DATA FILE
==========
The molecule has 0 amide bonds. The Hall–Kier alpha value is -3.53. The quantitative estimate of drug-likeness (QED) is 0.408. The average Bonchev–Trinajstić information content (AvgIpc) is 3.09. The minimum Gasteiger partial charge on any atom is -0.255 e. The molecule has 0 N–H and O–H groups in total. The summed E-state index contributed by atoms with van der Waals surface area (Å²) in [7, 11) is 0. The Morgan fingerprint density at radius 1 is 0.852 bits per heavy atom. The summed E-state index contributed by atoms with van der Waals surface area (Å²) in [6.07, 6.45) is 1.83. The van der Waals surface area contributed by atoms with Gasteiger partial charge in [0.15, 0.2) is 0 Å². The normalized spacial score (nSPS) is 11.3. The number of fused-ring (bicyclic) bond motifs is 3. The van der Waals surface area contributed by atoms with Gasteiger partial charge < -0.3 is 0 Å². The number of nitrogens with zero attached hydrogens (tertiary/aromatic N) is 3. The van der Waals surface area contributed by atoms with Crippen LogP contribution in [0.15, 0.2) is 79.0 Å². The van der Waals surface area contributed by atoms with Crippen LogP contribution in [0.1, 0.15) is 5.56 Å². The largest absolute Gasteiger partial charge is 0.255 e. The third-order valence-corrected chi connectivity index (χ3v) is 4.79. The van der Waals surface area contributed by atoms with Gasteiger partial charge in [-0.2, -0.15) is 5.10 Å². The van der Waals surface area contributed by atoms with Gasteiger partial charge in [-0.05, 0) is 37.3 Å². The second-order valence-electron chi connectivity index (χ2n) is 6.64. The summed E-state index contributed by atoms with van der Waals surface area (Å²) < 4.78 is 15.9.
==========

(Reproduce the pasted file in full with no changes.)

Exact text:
The molecule has 0 amide bonds. The Hall–Kier alpha value is -3.53. The quantitative estimate of drug-likeness (QED) is 0.408. The average Bonchev–Trinajstić information content (AvgIpc) is 3.09. The minimum Gasteiger partial charge on any atom is -0.255 e. The molecule has 0 N–H and O–H groups in total. The summed E-state index contributed by atoms with van der Waals surface area (Å²) in [7, 11) is 0. The Morgan fingerprint density at radius 1 is 0.852 bits per heavy atom. The summed E-state index contributed by atoms with van der Waals surface area (Å²) in [6.07, 6.45) is 1.83. The van der Waals surface area contributed by atoms with Gasteiger partial charge in [0.15, 0.2) is 0 Å². The normalized spacial score (nSPS) is 11.3. The number of fused-ring (bicyclic) bond motifs is 3. The van der Waals surface area contributed by atoms with Gasteiger partial charge < -0.3 is 0 Å². The number of nitrogens with zero attached hydrogens (tertiary/aromatic N) is 3. The van der Waals surface area contributed by atoms with Crippen LogP contribution in [0.15, 0.2) is 79.0 Å². The van der Waals surface area contributed by atoms with Crippen LogP contribution in [0.1, 0.15) is 5.56 Å². The largest absolute Gasteiger partial charge is 0.255 e. The third-order valence-corrected chi connectivity index (χ3v) is 4.79. The van der Waals surface area contributed by atoms with Gasteiger partial charge in [-0.2, -0.15) is 5.10 Å². The van der Waals surface area contributed by atoms with Gasteiger partial charge in [-0.05, 0) is 37.3 Å². The second-order valence-electron chi connectivity index (χ2n) is 6.64. The summed E-state index contributed by atoms with van der Waals surface area (Å²) < 4.78 is 15.9.